Richie s Picks UPROOTED THE JAPANESE AMERICAN EXPERIENCE DURING WORLD WAR II by Albert Marrin, Knopf, October 2016, 256p., ISBN 978 0 553 50936 6 A prominent supporter of Donald J Trump drew concern and condemnation from advocates for Muslims rights on Wednesday after he cited World War II era Japanese American internment camps as a precedent for an immigrant registry suggested by a member of the president elect s transition team We ve done it based on race, we ve done it based on religion, we ve done it based on region, Mr Carl Higbie saidWe did it during World War II with Japanese He stood by his comments in a phone interview on Thursday morning, saying that he had been alluding to the fact that the Supreme Court had upheld things as horrific as Japanese internment camps New York Times, 11 17 16, Trump Camp s Talk of Registry and Japanese Internment Raises Muslims Fears The whole world is festering with unhappy souls,The French hate the Germans, the Germans hate the Poles.Italians hate Yugoslavs, South Africans hate the Dutch,And I don t like anybody very much Sheldon Harnick, The Merry Minuet, popularized in 1959 by The Kingston Trio Rightly called humanity s most dangerous myth, racism has no scientific basis Modern genetics, neuroscience, and physiology have proved that there are no basic differences between races Apart from skin color, hair texture, and facial features, all human beings are essentially alike We inherit physical traits from our parents, but social traits morality, manners, ideas, religious beliefs, work habits are not, and cannot be inherited We acquire these from our upbringing, education, and life experiences In his impeccably researched and fascinating read, UPROOTED, author Albert Marrin frames the shameful story of America s locking up Japanese American citizens in concentration camps during World War II within a larger history of racism, as practiced in the United States and by other nations There are some big surprises here Did you know that Dr Seuss drew racially demeaning, anti Japanese cartoons during World War II Eleanor Roosevelt called the uprooting absurd, vicious, and pathetic, and told FDR that the West Coast Japanese are good Americans and have the right to live as anyone else Dorothea Lange took hundreds of stunning, candid photos of Japanese Americans incarcerated at Manzanar that were impounded by the government and only came to light a decade ago World War II was arguably shortened by years thanks to brave Japanese American soldiers, most of whom had family imprisoned in camps The U.S War Department separated all blood plasma by the race of the donor until 1950 From cover to cover, UPROOTED is a gold mine for those of us who love learning the truth about American history.While it is nowadays common knowledge that Thomas Jefferson was a slave owning racist who fathered half a dozen children by a woman he owned, it was a shock to read about Abraham Lincoln s pre presidential writings Lincoln was a white supremacist, a believer in the superiority of the white race, and laced his early speeches with this idea The Declaration of Independence, he insisted, was the white man s charter of freedom The founders had made the United States government for the white people and not for the Negroes The future sixteenth president called blacks members of the inferior races and Mexicans a race of mongrels From Franklin Delano Roosevelt s pre presidential writings, we learn that the man ultimately responsible for the Japanese American concentration camps, viewed people of Japanese origin racially as a group not as individuals Japanese were Japanese in his eyes they could no change their nature than a zebra could change its stripes to polka dots Japanese immigrants are not capable of assimilation into the American population, FDR declared As president, he insisted that the Japanese were a treacherous people and that aggression was in the blood It was with this mindset that, in 1942, FDR signed Executive Order 9066 which permitted the exclusion of any or all people from defined military areas Without debate or dissent, Congress set severe penalties for violating the order The order didn t specify any particular group, but it seems everyone was in agreement as to whom they were targeting.According to the author, The presidential order and the law that confirmed it were unjust The American ideal of justice is based on individual rights and equality before the law It rejects any notion of group guilt We are responsible for what we do personally, not for who we are or how we look Innocence or guilt cannot depend on race, ancestry, religion, language, family, social class, sex, wealth, politics, feelings, or ideas In violating this core principle, decision makers failed to discharge their first duty to protect all the people equally Rather than confront fear and rumor with facts and reason, they let them run wild, even fed them in the name of national security Leaders failures set the stage for untold personal tragedies, casting doubt on the very essence of America The author explains that there are recognized laws for rounding up and confining enemy aliens, foreigners inadvertently stuck in America when their country and America become enemy combatants But taking away the constitutional rights of American citizens, because their ancestors came from a country that was suddenly at war with America You d think that this would be unthinkable and unconscionable Yet that was the result of FDR s executive order and its enforcement against Japanese Americans As the result of American fear, economic jealousy, and racial bigotry, than 100,000 Japanese American citizens were forced to leave behind virtually all of their possessions and their pets as they were uprooted and imprisoned in concentration camps for the crime of being of Japanese descent Having pursued the American Dream, they lost everything they d worked for and accumulated, along with their Constitutional freedoms Racists, con artists, and opportunists got great bargains on the belongings that had to be left behind I was surprised to learn that Japanese Canadians suffered similar treatment in Canada The author explains how the War Relocation Authority WRA employed euphemisms and propaganda in seeking to influence public opinion about what was taking place A euphemism is a mild word or phrase that is used in place for another one that is normally considered blunt, unpleasant, or upsetting The term concentration camp was banned by those in charge of running the program Instead, it was stated that Japanese Americans were evacuated to internment camps But as FDR s secretary of the interior Harold Ickes, stated, They were concentration camps nonetheless Interestingly, the author points out, the 1940s euphemistic term internment camp is still used today by authors, journalists, and textbooks Trump confidante Carl Higbie was only partially correct about the Supreme Court Albert Marrin details the cases brought by imprisoned Japanese Americans that reached the Supreme Court A court majority affirmed the curfew and exclusion orders, but ultimately ruled that Japanese American prisoners were being denied habeas corpus and were Constitutionally entitled to either a court hearing or freedom This effectively ended their imprisonment The author concludes by drawing out the historical parallel between Japanese Americans during World War II and American Muslims today American Muslims have been vilified as a group over the past fifteen years The president elect has still not walked back his lie that he saw thousands and thousands of American Muslims cheering on New Jersey rooftops as the Twin Towers collapsed Will he try to bar all Muslims from entering the U.S Will he try to force Muslim American citizens to register like the Japanese Americans UPROOTED shows that in times of national crisis, individual liberties can be far too easily abrogated Fortunately, as UPROOTED teaches us, the U.S Constitution safeguards these liberties and requires due process if and when a president pursues such un American actions.Richie Partington, MLISRichie s Picks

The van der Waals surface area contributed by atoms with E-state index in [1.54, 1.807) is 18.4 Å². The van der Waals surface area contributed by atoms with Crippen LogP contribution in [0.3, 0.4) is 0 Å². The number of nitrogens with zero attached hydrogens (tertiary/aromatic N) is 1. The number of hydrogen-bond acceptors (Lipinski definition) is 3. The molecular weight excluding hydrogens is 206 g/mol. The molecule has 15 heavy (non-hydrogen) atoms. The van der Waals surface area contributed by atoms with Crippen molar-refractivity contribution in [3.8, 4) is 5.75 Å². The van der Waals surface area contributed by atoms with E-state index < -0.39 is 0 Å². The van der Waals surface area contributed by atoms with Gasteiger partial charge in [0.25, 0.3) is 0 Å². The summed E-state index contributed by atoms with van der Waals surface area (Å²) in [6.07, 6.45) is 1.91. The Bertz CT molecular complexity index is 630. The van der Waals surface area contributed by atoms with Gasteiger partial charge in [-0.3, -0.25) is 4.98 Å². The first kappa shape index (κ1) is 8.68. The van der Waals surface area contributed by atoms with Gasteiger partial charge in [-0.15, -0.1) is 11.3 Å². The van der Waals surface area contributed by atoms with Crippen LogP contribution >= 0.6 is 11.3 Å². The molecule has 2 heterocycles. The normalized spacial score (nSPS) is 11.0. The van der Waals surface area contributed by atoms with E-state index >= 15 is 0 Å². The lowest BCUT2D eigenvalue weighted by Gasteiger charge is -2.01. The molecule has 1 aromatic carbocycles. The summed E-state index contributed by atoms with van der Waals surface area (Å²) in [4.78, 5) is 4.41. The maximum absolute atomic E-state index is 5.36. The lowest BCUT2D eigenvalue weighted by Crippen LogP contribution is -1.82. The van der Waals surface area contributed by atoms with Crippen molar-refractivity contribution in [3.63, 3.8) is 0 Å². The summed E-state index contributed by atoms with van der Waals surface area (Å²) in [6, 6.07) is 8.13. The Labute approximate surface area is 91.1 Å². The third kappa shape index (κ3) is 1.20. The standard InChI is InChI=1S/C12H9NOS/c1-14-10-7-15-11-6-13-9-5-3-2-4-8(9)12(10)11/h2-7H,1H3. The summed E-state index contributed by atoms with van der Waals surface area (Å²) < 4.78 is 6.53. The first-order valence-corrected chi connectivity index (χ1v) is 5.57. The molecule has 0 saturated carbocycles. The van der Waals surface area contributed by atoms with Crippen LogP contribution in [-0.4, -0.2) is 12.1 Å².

2. says: